Greenpeace has continually criticised the decade-long project, accusing the Russian corporation of not being transparent and saying that any problem with the reactor in the remote region would be difficult to properly contain before it turned catastrophic.
Rosatom has said the risks will be minimised, with spent fuel taken to special storage facilities in mainland Russia.
In 2017, Greenpeace protested at the St Petersburg Baltic shipyard, where the Akademik Lomonosov was being constructed and where tests were meant to take place. Those tests were moved to the smaller city of Murmansk in May, where the floating plant was loaded with nuclear fuel before its final departure.
In May, Jan Haverkamp, the nuclear expert with Greenpeace Central and Eastern Europe, said in a statement that installing the floating power plant in the “the harsh environment of the Russian Arctic will pose a constant threat to people of the North and the pristine Arctic nature”.
That month, Greenpeace, along with two Russian environmental organisations, sent a letter to Rosatom and other authorities that called for a peer-review of the vessel by nuclear regulators from other Arctic countries, as well as an Arctic Environmental Impact Assessment (EIA).
In June, the Russian regulator Rostechnadzor issued a 10-year license for the Akademik Lomonosov.
Critics have pointed to past incidents involving nuclear sea vessels, including the sinking of the gargantuan Kursk Submarine in 2000 and the leaking of radiation by a Russian ice breaker off the coast of Siberia in 2011.
Several fires on board nuclear-powered vessels in recent years, including one in July that killed 14 crew members on the Losharik deep-sea vessel, have also stoked concerns.
“The incident-ridden history of Russian nuclear icebreakers and submarines shows the need for strict, independent oversight with international peer review. This must start now, before the reactors are loaded, and span the plant’s entire risky operation – including transport, decommissioning and waste management,” said Haverkamp.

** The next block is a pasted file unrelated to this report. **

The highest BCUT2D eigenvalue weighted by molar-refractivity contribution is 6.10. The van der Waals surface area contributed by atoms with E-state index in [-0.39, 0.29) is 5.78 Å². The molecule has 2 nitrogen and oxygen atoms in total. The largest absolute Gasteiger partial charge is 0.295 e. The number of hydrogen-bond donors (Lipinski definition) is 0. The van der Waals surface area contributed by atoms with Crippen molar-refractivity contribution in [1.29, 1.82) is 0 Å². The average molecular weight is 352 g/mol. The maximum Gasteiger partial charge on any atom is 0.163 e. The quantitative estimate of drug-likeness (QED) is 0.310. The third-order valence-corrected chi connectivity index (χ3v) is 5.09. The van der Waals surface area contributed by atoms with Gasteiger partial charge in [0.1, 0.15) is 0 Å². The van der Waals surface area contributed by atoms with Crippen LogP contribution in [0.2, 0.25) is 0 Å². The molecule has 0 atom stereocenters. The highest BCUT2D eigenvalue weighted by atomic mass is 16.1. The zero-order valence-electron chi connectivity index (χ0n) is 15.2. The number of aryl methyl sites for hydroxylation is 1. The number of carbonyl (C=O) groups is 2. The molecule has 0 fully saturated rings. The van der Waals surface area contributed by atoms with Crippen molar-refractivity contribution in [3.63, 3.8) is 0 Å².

Rosatom has called Greenpeace’s concerns “baseless”.
The future of nuclear?
Michael Golay, a professor in the Nuclear Science and Engineering Department at MIT, told Al Jazeera there is a great potential for innovation when it comes to nuclear plants based on water.
In some instances, the right designs could make these power plants safer than those on land, he said, noting that recent nuclear catastrophes had been caused not by the nuclear chain reaction, but by failures in cooling the nuclear reactor afterwards.
“What we’ve seen is, we can control the chain reaction pretty reliably,” Golay said. “But the problem of reactor cooling has been important in the Fukushima accident and the Three Mile Island accident.”
An innovative design that uses gravity and ocean water could make that cooling more foolproof, he added.
Golay said that the Akademik Lomonosov appears to use technology more akin to that used in land-based nuclear plants or nuclear powered sea vessels.
This means its safety will rely more on the hardware, culture, training and execution by the crew.
The plant is also very small relative to commercial land-based nuclear plants. It would have to be scaled up to seriously affect the way nuclear power is delivered around the world.
“The [Akademik Lomonosov] is the first step in a long journey,” Golay said. “But if it goes successfully, it could open the way to other possibilities.”